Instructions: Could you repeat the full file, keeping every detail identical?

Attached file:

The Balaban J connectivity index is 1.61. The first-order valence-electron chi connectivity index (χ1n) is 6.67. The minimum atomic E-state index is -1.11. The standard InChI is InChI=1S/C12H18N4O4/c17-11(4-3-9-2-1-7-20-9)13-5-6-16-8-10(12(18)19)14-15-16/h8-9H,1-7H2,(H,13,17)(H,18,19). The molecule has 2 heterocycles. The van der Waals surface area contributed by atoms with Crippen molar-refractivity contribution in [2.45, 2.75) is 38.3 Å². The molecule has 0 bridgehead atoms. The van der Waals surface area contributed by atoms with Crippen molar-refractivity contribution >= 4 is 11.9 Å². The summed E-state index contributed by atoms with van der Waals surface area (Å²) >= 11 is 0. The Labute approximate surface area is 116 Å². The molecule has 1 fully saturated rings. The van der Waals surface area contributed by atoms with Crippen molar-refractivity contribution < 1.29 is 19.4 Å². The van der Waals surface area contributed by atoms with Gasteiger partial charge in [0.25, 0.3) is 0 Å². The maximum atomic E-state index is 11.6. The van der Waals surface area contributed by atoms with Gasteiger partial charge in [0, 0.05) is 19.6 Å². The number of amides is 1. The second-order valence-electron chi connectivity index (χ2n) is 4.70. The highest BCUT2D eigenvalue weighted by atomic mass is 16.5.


The Balaban J connectivity index is 1.61. The first-order valence-electron chi connectivity index (χ1n) is 6.67. The minimum atomic E-state index is -1.11. The standard InChI is InChI=1S/C12H18N4O4/c17-11(4-3-9-2-1-7-20-9)13-5-6-16-8-10(12(18)19)14-15-16/h8-9H,1-7H2,(H,13,17)(H,18,19). The molecule has 2 heterocycles. The van der Waals surface area contributed by atoms with Crippen molar-refractivity contribution in [2.45, 2.75) is 38.3 Å². The molecule has 0 bridgehead atoms. The van der Waals surface area contributed by atoms with Crippen molar-refractivity contribution >= 4 is 11.9 Å². The summed E-state index contributed by atoms with van der Waals surface area (Å²) >= 11 is 0. The Labute approximate surface area is 116 Å². The molecule has 1 fully saturated rings. The van der Waals surface area contributed by atoms with Crippen molar-refractivity contribution < 1.29 is 19.4 Å². The van der Waals surface area contributed by atoms with Gasteiger partial charge in [0.25, 0.3) is 0 Å². The maximum atomic E-state index is 11.6. The van der Waals surface area contributed by atoms with Gasteiger partial charge in [0, 0.05) is 19.6 Å². The number of amides is 1. The second-order valence-electron chi connectivity index (χ2n) is 4.70. The highest BCUT2D eigenvalue weighted by atomic mass is 16.5.